This seafood chowder is a delicious option for Catholics and non-Catholics alike during Lent and any other time for that matter. I made this up as I went along, combining all things I love in a good chowder (except the bacon and bacon fat, cause well…). I made it last Friday for a friend who is what I call a super Catholic as he didn’t even want me to cook the vegetables in bacon fat, there must be an extra special spot in heaven for him.
Don’t be alarmed by the mix of seafood, just use fresh and USE REAL CLAMS, not the clams in the tuna aisle (those are gross), the clams in the seafood section of the butcher. It makes a huge difference. These are all mild in taste and texture and the dish is not fishy at all. —Katie Walsh Beck
four to six with bread
Olive oil and butter OR bacon fat
diced of each, celery, red pepper and onion
one or two
ellow potatoes, NOT peeled, but diced
Salt and pepper
A touch, just a touch, of allspice and of Italian seasoning
Vermouth or dry white wine
1 ½ cups
1 ½ cups
Milk, 2% fat or higher
The fish…I used fresh cod I don’t know exactly the size, so I’ll say $12 worth of fresh cod diced into medium sized pieces, six large sea scallops quartered and five cherrystone clams
In a heavy stock pot or Dutch oven heat oil and butter, add vegetables (except for the potatoes) and thyme to sauté until onions are translucent, seasoning them with a little salt and pepper.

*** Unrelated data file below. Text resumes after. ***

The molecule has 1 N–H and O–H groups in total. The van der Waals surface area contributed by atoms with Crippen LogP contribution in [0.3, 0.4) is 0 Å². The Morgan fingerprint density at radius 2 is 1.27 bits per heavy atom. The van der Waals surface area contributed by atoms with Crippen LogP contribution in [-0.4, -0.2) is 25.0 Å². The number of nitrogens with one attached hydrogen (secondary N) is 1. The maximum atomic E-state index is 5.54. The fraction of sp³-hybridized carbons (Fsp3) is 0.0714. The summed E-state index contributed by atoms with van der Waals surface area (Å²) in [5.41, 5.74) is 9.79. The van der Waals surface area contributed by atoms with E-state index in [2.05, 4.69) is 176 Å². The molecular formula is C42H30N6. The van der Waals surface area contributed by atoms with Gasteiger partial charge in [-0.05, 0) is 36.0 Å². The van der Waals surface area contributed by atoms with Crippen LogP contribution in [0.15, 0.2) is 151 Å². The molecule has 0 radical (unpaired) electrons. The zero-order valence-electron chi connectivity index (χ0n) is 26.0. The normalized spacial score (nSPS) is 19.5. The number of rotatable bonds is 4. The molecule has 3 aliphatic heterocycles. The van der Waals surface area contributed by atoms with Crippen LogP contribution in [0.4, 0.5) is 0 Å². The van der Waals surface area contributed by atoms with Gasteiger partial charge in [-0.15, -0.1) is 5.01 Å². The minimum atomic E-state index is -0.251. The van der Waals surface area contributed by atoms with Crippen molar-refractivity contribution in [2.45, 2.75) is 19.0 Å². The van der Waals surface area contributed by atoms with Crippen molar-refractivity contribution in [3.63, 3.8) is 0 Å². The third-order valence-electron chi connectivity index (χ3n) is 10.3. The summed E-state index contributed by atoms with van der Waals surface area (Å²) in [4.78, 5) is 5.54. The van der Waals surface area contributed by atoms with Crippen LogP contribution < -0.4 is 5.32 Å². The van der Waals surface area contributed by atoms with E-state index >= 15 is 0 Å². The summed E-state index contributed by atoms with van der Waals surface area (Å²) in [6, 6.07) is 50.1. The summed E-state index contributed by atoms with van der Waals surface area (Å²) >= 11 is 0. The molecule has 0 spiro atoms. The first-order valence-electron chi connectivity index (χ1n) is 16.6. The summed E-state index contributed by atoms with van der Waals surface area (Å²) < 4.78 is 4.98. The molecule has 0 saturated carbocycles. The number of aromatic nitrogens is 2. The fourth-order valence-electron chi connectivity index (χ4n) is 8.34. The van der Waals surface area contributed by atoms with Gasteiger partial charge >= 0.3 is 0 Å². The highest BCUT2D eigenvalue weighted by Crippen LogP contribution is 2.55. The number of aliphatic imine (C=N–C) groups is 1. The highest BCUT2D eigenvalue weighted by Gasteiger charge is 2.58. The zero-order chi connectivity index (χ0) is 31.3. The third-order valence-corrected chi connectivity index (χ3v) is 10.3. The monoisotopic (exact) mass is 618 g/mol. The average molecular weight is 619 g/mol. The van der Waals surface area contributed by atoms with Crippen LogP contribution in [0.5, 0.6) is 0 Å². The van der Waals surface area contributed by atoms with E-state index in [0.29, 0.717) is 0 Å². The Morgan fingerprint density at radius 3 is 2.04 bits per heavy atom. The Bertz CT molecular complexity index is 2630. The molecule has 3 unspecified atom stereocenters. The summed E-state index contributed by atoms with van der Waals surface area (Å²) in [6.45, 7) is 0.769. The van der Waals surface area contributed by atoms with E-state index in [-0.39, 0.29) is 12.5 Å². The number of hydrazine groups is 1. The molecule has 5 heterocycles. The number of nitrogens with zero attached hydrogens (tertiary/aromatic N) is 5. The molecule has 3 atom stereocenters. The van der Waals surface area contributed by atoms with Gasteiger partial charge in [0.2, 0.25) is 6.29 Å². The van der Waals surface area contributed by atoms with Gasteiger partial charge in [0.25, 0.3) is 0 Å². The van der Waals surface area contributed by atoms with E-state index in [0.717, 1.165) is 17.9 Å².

Add tomato paste, paprika (both kinds), parsley, allspice, Italian seasoning and a lil more salt and pepper, and cook for about three minutes to lose the raw tomato taste and blend in to the vegetables.
Pour in the wine and cook on high til it is evaporated almost completely and then add both stocks and the milk.
Bring to a simmer and add the potatoes a lil more salt and pepper (the idea is to gently season every layer to get a proper seasoning) and simmer covered until the potatoes are fork tender.
When potatoes are tender, add the cod and scallops to the soup and continue to simmer for about six or seven minutes, then add the clams and simmer, covered until the clams have opened up. The fish does not go in all at once, clams do not take that long to open up, and once they are open, they are done and if you keep it up they will turn to rubber and are gross, so be mindful of the timing for the fish.
Add the cream at the end an turn off the heat. Stir in together and taste it, and salt and pepper additionally until you think it is perfect.